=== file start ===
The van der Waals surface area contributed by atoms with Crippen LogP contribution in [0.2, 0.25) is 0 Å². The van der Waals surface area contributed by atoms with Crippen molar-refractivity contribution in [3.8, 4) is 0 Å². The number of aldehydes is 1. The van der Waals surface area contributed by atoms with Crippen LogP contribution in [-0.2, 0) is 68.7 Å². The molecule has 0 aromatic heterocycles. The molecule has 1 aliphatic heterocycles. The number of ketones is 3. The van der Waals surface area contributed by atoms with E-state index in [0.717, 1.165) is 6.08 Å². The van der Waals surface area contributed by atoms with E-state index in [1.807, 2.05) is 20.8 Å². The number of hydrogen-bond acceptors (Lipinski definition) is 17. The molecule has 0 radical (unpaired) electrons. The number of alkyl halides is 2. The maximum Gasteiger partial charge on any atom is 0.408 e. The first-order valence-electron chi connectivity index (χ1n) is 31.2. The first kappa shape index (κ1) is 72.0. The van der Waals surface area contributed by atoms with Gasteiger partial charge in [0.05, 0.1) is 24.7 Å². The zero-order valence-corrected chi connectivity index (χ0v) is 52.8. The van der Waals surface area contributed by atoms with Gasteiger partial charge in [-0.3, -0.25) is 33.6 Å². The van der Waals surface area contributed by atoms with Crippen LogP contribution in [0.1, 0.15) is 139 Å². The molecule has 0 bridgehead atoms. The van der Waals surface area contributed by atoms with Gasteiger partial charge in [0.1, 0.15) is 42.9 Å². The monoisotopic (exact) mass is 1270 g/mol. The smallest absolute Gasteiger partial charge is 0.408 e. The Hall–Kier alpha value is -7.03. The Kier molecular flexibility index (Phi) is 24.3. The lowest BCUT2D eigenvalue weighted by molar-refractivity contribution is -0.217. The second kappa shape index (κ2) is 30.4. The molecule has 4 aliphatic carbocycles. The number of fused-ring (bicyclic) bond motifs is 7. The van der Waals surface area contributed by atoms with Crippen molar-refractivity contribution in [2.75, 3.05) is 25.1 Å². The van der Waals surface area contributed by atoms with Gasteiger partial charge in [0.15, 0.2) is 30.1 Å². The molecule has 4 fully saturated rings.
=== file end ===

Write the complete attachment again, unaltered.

The van der Waals surface area contributed by atoms with Crippen LogP contribution in [0.2, 0.25) is 0 Å². The van der Waals surface area contributed by atoms with Crippen molar-refractivity contribution in [3.8, 4) is 0 Å². The number of aldehydes is 1. The van der Waals surface area contributed by atoms with Crippen LogP contribution in [-0.2, 0) is 68.7 Å². The molecule has 0 aromatic heterocycles. The molecule has 1 aliphatic heterocycles. The number of ketones is 3. The van der Waals surface area contributed by atoms with E-state index in [0.717, 1.165) is 6.08 Å². The van der Waals surface area contributed by atoms with E-state index in [1.807, 2.05) is 20.8 Å². The number of hydrogen-bond acceptors (Lipinski definition) is 17. The molecule has 0 radical (unpaired) electrons. The number of alkyl halides is 2. The maximum Gasteiger partial charge on any atom is 0.408 e. The first-order valence-electron chi connectivity index (χ1n) is 31.2. The first kappa shape index (κ1) is 72.0. The van der Waals surface area contributed by atoms with Gasteiger partial charge in [0.05, 0.1) is 24.7 Å². The zero-order valence-corrected chi connectivity index (χ0v) is 52.8. The van der Waals surface area contributed by atoms with Gasteiger partial charge in [-0.3, -0.25) is 33.6 Å². The van der Waals surface area contributed by atoms with Crippen LogP contribution in [0.1, 0.15) is 139 Å². The molecule has 0 bridgehead atoms. The van der Waals surface area contributed by atoms with Gasteiger partial charge in [0.1, 0.15) is 42.9 Å². The monoisotopic (exact) mass is 1270 g/mol. The smallest absolute Gasteiger partial charge is 0.408 e. The Hall–Kier alpha value is -7.03. The Kier molecular flexibility index (Phi) is 24.3. The lowest BCUT2D eigenvalue weighted by molar-refractivity contribution is -0.217. The second kappa shape index (κ2) is 30.4. The molecule has 4 aliphatic carbocycles. The number of fused-ring (bicyclic) bond motifs is 7. The van der Waals surface area contributed by atoms with Crippen molar-refractivity contribution in [2.75, 3.05) is 25.1 Å². The van der Waals surface area contributed by atoms with Gasteiger partial charge in [0.15, 0.2) is 30.1 Å². The molecule has 4 fully saturated rings.